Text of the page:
Then why isn’t she in jail? Considering she’s not stupid, it’s more likely that she lied about her age to the school administration and the journalists/paparazzi (or they took their conclusions from her grade) than she did so to Tokyo Metropolis’ public safety commission and the police (and the sports commission as an accessory), as the latter are far more likely to find out (as in they’d find out at the first routine check) and the consequences would be far worse.
Legally speaking, the only alternative is that Haruka got held back once or twice for some reason (likely disciplinary, as bad grades would preclude her a school like Infinity Academy) and the journalists mistakenly reported her age as 16.
Mugen Gakuen only accepts exceptional students and is an incredibly elite school. The idea that she could have just “slipped one past” the school when she is a well-known public figure who appears in newspapers and on TV doesn’t really work.
What’s more, this theory further breaks down once we get into the Stars arc of the manga. Now that Haruka no longer needs to “infiltrate” Mugen Gakuen, there is exactly zero reason why she’d continue to pretend to be a kid and attend Juuban High School along with the rest of the cast.
I guess personally, I find the “most probable” of the theories is that Naoko simply wrote herself into a corner and made Haruka a race car driver, which was impossible at her age. I think it makes a lot less sense that Haruka was secretly 18, yet the news reported her as 16, she told people she was 16, and the most elite and strict school in the country never put two-and-two together.
But that’s just me!
We’ll have to agree to disagree.
But there’s a very good reason for Haruka to continue pretend she’s a kid and attend Juuban High: it apparently amused Michiru. ;P
To race cars professionally in Australia you can start as young as 12, before you can legally drive a car on the road. Obviously that might not translate into Japan and their laws, but it’s not impossible for her to be 16 and a professional race car driver.
This is true for the “Sailor V” manga as well. In her intro, Minako says that she is 13 and in the first year of middle school, but some chapters VERY clearly take place in summer, while her birthday is in October.
More importantly, though: it’s not just the girls themselves who “round up” the numbers. In the manga (Act 4 IIRC) there’s a scene where Luna views data on Usagi, Ami and Rei, and all three are listed as being 14. Rei, sure. Usagi, still not quite, since it’s Act 5 that mentions June weddings. Ami, not even close.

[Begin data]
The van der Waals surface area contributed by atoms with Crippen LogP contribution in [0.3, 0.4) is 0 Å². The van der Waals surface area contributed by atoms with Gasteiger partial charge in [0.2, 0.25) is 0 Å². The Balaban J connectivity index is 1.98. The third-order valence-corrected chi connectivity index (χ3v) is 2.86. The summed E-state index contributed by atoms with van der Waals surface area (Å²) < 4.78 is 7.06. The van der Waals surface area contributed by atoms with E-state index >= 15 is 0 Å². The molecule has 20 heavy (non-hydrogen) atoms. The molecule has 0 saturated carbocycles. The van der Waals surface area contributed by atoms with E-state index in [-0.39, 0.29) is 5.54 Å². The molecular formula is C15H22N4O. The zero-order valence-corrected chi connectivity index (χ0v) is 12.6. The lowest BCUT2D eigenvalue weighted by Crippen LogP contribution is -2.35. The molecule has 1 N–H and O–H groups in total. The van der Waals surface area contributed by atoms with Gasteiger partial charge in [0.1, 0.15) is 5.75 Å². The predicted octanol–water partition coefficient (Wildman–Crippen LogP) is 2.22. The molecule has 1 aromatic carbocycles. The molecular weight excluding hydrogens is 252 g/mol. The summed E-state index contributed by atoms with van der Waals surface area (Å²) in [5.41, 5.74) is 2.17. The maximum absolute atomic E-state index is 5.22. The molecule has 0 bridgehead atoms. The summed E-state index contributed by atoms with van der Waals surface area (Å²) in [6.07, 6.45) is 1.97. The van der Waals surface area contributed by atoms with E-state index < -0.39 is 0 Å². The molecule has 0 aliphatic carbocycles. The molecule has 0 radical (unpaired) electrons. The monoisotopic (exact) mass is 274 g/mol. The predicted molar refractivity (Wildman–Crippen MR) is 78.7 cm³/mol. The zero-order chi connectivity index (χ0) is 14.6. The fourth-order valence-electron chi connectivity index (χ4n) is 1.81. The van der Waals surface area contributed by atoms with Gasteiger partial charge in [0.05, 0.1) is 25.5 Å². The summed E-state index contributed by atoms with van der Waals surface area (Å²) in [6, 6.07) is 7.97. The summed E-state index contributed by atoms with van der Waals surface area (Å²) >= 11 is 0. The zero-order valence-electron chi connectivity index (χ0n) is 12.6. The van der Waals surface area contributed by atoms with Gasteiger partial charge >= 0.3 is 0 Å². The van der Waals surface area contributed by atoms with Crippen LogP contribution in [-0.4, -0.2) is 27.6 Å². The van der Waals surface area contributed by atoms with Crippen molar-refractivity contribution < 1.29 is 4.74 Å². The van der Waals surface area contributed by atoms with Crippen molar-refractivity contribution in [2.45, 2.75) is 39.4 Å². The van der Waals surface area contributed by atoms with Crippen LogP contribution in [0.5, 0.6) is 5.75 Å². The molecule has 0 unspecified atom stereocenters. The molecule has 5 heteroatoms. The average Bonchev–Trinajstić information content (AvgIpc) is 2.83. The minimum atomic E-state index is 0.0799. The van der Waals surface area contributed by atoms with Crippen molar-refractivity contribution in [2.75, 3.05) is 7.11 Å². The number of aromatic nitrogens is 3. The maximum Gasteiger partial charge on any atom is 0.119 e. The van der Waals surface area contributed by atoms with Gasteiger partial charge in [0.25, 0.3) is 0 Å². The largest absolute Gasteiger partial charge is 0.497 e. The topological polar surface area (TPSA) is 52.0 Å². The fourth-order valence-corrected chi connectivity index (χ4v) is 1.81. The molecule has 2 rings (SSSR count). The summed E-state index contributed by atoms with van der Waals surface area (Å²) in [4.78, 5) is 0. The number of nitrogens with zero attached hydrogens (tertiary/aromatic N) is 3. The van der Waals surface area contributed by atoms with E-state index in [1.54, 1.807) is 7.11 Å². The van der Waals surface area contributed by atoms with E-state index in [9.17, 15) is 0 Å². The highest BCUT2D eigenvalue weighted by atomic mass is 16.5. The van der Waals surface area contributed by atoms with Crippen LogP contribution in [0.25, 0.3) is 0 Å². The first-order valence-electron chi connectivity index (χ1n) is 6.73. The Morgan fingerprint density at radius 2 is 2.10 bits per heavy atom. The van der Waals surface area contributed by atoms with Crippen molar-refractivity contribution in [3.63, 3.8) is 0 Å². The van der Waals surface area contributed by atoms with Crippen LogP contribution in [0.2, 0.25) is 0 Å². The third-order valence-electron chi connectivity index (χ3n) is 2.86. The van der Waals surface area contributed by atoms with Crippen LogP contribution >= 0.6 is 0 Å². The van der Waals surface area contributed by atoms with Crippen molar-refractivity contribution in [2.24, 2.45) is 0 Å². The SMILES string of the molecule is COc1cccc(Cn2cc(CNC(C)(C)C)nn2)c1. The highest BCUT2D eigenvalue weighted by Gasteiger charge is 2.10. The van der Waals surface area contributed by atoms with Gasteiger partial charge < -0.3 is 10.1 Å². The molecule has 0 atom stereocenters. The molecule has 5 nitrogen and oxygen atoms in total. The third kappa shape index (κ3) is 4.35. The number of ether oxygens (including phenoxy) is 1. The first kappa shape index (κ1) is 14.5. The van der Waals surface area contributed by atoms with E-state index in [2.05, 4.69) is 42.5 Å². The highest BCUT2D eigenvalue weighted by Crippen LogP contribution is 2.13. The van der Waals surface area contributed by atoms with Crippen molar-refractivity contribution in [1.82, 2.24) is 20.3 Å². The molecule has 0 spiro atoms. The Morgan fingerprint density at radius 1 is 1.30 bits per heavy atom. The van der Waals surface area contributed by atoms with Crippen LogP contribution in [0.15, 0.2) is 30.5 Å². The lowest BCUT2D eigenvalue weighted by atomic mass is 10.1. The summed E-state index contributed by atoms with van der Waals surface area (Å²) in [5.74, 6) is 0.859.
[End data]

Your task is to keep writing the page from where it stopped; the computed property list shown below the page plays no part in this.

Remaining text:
Then there’s something I only vaguely recall, in regards to the anime. We know how Usagi claims to be 14 from the start, but only turns 15 in episode 101, right? And how she is supposedly 16 by the end of Stars? Well, there’s apparently an episode in SuperS (132?) where she claims to be 15. Still. Assuming she does round up her age, this suggests that SuperS *somehow* takes place in the same year as S, meaning the writers *deliberately* did not place the girls in high school despite them spending the previous season studying for exams. And you can’t claim they “repeated a year” again like with R, because there’s *no* indication of any time reset in this case. @[email protected];;;;; X_X Then Stars takes place the next year, which is why they enter high school here and not in Dream/SuperS like in the manga.
And if the characters’ birthdays were chosen purely for symbolic reasons, and their ages are derived just from their school years (which is honestly the only way to explain why Haruka and Michiru are said to be 16), I’m curious if this is really something unique to Takeuchi’s works because I could’ve sworn I’ve seen this happen in some other anime…
I swear, the series would have been a whole lot easier to deal with if characters either 1) didn’t have birthdays, or 2) didn’t have specific ages (just what year they are in school). =p But noooooooo, the whole thing has to be some sort of big nightmare because of this birthday insanity.
And let’s not even get into the fact that the series often shows different seasons in the manga (either by referencing the season directly, or by showing the summer/winter school uniforms) even though it’s supposed to take place in a short period of time.
As for the whole “reset” in the Sailor Moon R anime, there is some evidence for it, though it comes from one obscure interview done in an anime magazine. I covered that briefly before: How Were the Sailor Soldiers Reborn After the Fight With Queen Beryl?